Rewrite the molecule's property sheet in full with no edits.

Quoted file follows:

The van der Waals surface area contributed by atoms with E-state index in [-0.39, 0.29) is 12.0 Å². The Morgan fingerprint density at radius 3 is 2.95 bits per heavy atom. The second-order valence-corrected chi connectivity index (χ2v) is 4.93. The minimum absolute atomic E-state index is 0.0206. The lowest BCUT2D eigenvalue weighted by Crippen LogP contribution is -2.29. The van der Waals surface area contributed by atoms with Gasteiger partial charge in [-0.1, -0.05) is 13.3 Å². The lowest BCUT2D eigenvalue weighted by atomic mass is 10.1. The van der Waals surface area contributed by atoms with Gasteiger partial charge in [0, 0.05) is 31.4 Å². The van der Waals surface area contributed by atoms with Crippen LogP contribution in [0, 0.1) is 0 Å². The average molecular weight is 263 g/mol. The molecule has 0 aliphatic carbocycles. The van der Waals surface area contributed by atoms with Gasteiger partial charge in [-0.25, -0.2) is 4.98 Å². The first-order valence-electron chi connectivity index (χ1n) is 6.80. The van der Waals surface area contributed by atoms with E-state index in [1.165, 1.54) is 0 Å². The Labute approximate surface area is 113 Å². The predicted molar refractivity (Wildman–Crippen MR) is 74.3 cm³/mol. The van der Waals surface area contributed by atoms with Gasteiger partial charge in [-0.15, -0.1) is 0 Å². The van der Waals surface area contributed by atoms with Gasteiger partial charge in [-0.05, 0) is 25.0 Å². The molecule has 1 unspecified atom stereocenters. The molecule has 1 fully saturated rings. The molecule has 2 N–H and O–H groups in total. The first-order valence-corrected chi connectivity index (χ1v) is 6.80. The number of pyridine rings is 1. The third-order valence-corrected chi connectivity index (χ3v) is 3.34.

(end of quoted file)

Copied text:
The van der Waals surface area contributed by atoms with E-state index in [-0.39, 0.29) is 12.0 Å². The Morgan fingerprint density at radius 3 is 2.95 bits per heavy atom. The second-order valence-corrected chi connectivity index (χ2v) is 4.93. The minimum absolute atomic E-state index is 0.0206. The lowest BCUT2D eigenvalue weighted by Crippen LogP contribution is -2.29. The van der Waals surface area contributed by atoms with Gasteiger partial charge in [-0.1, -0.05) is 13.3 Å². The lowest BCUT2D eigenvalue weighted by atomic mass is 10.1. The van der Waals surface area contributed by atoms with Gasteiger partial charge in [0, 0.05) is 31.4 Å². The van der Waals surface area contributed by atoms with Crippen LogP contribution in [0, 0.1) is 0 Å². The average molecular weight is 263 g/mol. The molecule has 0 aliphatic carbocycles. The van der Waals surface area contributed by atoms with Gasteiger partial charge in [-0.25, -0.2) is 4.98 Å². The first-order valence-electron chi connectivity index (χ1n) is 6.80. The van der Waals surface area contributed by atoms with E-state index in [1.165, 1.54) is 0 Å². The Labute approximate surface area is 113 Å². The predicted molar refractivity (Wildman–Crippen MR) is 74.3 cm³/mol. The van der Waals surface area contributed by atoms with Gasteiger partial charge in [-0.15, -0.1) is 0 Å². The van der Waals surface area contributed by atoms with Gasteiger partial charge in [-0.05, 0) is 25.0 Å². The molecule has 1 unspecified atom stereocenters. The molecule has 1 fully saturated rings. The molecule has 2 N–H and O–H groups in total. The first-order valence-corrected chi connectivity index (χ1v) is 6.80. The number of pyridine rings is 1. The third-order valence-corrected chi connectivity index (χ3v) is 3.34.